PREMIERE: Eden Iris Sings About Loss and Hope on “Blue Home”



Photo Credit: Ko Zushi

Eden Iris’s crisp, soothing voice sounds like it belongs in the soundtrack to a Disney movie, and her latest song “Blue Home” is appropriately vivid and mystical. Her words paint a picture against electronic beats and string instruments: “There’s a storm coming in, grab your coat / I’ve found my shelter and I won’t let go / There’s a girl in the sky / And she calls your name / You hear the thunder but you don’t feel the rain.”

“Blue Home” will appear on the New Zealand-born, LA-based artist’s debut album, coming out later this year. She’s also been hard at work releasing several singles over the past year, including the meditative “The Love That Still Lives Here,” following her 2018 EP Demons. We talked to Iris about her songwriting process, what inspires her, and her upcoming music.

AF: How did you get started making music?

EI: I started learning classical piano when I was six years old. My mum told me, “you’re going to take lessons!” and I was resistant, which, looking back, I find amusing. I picked up the guitar when I was 12 years old, and from there, I starting busking on the streets of Auckland, New Zealand. One day, someone told me I would make more money if I sang, and that’s really what gave me a push to get started. I got into songwriting during my teenage years because it was fun to play and write in bands. I’ve kept writing ever since. I find it such a rewarding experience. And I love stories.

AF: What is the song “Blue Home” about? 

EI: Like most songs, I wrote “Blue Home” to process what was happening for me at the time. The events are personal, but the song is about feeling shut out, rejected, and wanting to be loved. It’s also about holding onto hope, which is what the bridge lyrics “dreams will leave the room” are about. I wanted the song to feel melancholic but also uplifting to the listener.

AF: Musically, how does this differ from your past work?

EI: “Blue Home” has a little more of an electronic/indie vibe than some of my past work. Sophie Stern, who produced the song, recorded live drums in her studio, which created a bigger, more cinematic sound. I love the mesh of organic and sampled sounds that she brought to the table. There’s also a live string quartet playing that I have had a recording of for many years, which she worked in there.

AF: What else do you sing about on your forthcoming album?

EI: This will be my first album release. I talk about impermanence and letting go. There are a few love songs. The last few singles I have released will be on it. I was able to play the songs live at shows before I recorded them, so I think that helped me get to a place where the studio performances felt natural.

AF: What themes tend to come up most frequently in your music?

EI: I have written my fair share of love songs, but I have just as many songs that are about dealing with loss, change, and holding on to hope. I’m also kind of spiritual, so I tend to write about that a lot, too. Sometimes, when I’m playing music, it feels as though I’m channeling a higher power. When it happens, it’s instinctive, an unstoppable force, and when I reach that place, I know I don’t have to do anything but just be present and take it as a gift. Music has helped carry me through some of the toughest moments of my life, and after that, it was hard to not feel it spiritually.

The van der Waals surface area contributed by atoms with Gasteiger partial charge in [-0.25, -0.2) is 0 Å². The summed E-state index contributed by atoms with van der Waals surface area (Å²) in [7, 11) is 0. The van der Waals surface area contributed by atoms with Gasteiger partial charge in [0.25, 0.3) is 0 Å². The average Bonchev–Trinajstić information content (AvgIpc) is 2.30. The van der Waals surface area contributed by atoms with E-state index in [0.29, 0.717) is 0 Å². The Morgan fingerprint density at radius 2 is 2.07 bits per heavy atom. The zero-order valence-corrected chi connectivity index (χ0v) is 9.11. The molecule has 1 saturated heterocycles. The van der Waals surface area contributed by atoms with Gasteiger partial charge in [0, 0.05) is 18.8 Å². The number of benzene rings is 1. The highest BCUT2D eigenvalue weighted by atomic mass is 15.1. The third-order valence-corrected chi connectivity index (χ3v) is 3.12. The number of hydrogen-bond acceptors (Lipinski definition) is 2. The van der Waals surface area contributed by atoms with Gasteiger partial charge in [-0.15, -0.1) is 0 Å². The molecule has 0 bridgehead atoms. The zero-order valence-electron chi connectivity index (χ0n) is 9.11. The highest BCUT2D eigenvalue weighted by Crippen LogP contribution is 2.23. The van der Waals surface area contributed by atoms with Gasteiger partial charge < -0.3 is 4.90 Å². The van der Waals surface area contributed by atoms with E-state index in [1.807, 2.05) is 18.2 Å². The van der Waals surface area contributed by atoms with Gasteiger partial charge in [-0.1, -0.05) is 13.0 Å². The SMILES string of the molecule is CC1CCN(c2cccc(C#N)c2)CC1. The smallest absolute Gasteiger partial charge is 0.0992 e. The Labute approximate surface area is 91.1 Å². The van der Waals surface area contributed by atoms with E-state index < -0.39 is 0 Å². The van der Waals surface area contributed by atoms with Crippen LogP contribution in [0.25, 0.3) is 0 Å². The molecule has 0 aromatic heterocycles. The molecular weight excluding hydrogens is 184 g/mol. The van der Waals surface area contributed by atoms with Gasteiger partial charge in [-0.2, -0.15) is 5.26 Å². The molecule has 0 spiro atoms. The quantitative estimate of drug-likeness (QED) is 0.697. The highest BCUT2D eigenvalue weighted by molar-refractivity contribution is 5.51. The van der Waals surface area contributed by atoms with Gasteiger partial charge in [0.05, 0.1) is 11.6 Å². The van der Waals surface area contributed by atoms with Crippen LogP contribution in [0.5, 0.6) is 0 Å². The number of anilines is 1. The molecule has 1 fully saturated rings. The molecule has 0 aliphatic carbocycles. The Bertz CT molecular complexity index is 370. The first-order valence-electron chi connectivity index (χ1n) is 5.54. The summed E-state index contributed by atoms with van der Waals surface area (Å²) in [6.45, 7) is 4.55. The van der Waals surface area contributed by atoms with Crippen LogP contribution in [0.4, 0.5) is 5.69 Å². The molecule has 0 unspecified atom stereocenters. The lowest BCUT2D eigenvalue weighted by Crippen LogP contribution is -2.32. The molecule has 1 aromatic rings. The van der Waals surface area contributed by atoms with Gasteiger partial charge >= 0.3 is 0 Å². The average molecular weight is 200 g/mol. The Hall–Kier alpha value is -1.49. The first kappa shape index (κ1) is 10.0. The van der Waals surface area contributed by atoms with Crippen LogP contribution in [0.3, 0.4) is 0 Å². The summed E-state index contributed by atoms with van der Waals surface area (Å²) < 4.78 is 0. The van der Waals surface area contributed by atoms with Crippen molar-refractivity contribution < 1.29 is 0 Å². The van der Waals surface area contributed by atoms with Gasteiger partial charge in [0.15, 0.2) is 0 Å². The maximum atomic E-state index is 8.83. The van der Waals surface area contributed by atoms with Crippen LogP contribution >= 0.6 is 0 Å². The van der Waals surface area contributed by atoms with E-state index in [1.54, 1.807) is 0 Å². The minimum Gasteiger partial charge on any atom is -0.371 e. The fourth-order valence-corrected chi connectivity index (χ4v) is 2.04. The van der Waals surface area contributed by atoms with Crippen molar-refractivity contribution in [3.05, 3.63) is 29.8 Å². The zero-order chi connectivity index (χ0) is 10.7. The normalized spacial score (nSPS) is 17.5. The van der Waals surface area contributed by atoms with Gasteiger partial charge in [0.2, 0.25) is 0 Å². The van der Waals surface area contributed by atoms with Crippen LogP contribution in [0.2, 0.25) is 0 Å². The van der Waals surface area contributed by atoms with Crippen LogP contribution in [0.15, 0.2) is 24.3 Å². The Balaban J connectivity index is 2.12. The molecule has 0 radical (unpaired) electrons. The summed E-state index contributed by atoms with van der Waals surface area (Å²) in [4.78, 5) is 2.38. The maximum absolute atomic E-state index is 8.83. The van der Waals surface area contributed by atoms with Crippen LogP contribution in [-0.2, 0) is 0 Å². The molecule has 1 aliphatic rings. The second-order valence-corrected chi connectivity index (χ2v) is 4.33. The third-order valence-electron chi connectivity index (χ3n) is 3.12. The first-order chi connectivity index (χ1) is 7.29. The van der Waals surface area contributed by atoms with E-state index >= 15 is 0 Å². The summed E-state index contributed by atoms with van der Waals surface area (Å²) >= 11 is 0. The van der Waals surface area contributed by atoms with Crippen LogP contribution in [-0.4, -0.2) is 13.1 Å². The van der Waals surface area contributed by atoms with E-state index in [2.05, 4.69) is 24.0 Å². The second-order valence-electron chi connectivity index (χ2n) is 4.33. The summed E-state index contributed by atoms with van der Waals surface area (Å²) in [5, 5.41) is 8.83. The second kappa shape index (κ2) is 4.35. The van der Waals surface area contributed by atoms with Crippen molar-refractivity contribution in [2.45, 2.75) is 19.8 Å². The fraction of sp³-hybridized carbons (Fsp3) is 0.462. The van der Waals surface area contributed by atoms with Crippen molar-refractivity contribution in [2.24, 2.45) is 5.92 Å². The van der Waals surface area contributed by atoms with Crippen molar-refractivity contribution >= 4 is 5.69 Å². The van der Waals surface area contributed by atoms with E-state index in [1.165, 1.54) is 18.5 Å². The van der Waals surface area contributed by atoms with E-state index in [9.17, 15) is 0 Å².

Being in nature also helps me keep in touch with my spirituality. When I’m immersed in it, I feel as though I can reach an inner state of calm that is hard to find in the day-to-day grind. I guess I’m a bit of a hippie at heart, which is why I have so many lyrical references to nature!

AF: Who are your musical influences?

EI: I listened obsessively to Kate Bush and Tori Amos when I was a teenager. To name a few more… Joni Mitchell, Brandi Carlile, Maggie Rogers, and Matt Corby. Lyrically, I have been very inspired by Leonard Cohen, Patti Smith, and New Zealand poet Sam Hunt.

AF: I know you moved from New Zealand to LA a few years ago — how do the music scenes in those two places compare?

EI: They are very different! LA is much more saturated with artists, which is cool because there are a lot of great opportunities for collaboration. New Zealand doesn’t have the same number of artists, but that can also work to your advantage because there is less competition for gigs. I think no matter where you are, it’s important to find a supportive community that you feel a part of. I’ve been lucky enough to find that in both places.

AF: What are you working on now, and what are your next plans?

EI: Right now, I’m finishing up mixing my album! So I am preparing for the release in the summer. There are no gigs at the moment, so I’m live-streaming from my Facebook Page every Friday night. My next plan: I’m going to keep writing, and see what songs I can catch!

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